C++0x and the final features!

C++0x is now feature complete! My OSNews feeds have notified me that the C++0x specification has been finalized! What does this mean for us? Well here's a quick run down of C++0x changes from Wikipedia
  1. Extern Templates: using the extern keyword in front of template to prevent a template from being initialized in that translation unit.
  2. Initializer Lists: a new structure std::initializer_list<T> which can be used in a similar manner to C style struct initialization. This allows for syntax like: vector<int> v = { 1, 3, 5 };
  3. Range Based For: Say you have an array, and want to iterate through it all. A new usage of the for loop allows for this. for( int& x: myArray ) will iterate through the entire range of myArray and refer x to the current range element.
  4. Lambda Functions: This gets pretty cool! I'm not exactly sure how to explain it without a code sample, so here it is: std::for_each(someList.begin(), someList.end(), [&total](int x) {total += x}); What it basically does is create an anonymous ( excuse the Java lingo ) function where within the [] you can set the variable where the result of the function is to be stored. It just allows for exactly this sort of thing to be done, it's a great accompaniment to the STL algorithms. These lambda functions behave like friends to the class in which they are declared, so you have access to the member variables and functions.
  5. Constructor improvements: Ever had many constructors and needed to add a member variable to the class? You're liable to make mistakes and skip initialization lists for every var, and end up with an unitialized variable somewhere. Of course you could have a seperate init function, but thats obviously less efficient than using initilization lists ( since default constructors must be called anyway ). So, how about being able to call a constructor from another: SomeType(int newNumber) : number(newNumber) {} SomeType() : SomeType(42) {} Awesome!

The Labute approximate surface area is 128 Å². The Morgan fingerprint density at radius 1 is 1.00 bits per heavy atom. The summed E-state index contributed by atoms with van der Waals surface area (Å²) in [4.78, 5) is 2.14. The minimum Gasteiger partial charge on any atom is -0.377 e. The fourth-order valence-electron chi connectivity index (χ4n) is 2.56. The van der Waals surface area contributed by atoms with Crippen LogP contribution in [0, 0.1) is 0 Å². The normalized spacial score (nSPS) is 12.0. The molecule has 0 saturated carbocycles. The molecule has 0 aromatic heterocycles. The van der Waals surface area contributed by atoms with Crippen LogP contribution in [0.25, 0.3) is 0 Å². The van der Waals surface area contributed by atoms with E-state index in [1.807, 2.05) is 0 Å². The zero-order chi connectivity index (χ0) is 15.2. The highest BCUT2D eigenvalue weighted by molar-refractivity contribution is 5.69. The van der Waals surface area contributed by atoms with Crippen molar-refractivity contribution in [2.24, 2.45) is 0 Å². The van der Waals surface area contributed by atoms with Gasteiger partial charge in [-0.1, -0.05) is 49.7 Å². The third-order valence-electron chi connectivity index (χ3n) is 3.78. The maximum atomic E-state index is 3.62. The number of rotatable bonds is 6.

6. A Standard NULL: We've all been using NULL for a while. Now it's time to get used to nullptr. The great thing about nullptr is that it will work with overloading. Take for example two methods: doSomething( int bob ); doSomething( char* bob ); if i call doSomething( NULL ), what will get called? We'd hope the char* version of it gets called, but thats wrong, since NULL == 0, so the int version actually gets called. nullptr changes this.
  7. UTF-8,16 and 32 support for chars: char32_t* myUTFString = U"This is a UTF-32 string."
And many more changes, consult the Wiki page for more detail. Am glad to see that the C++ language is improving and trying to keep up with the times. Languages like Java and C# are growing greatly in popularity and preventing programmers from having full control over their applications performance. Keep up the good work to all the people keeping the standards alive!

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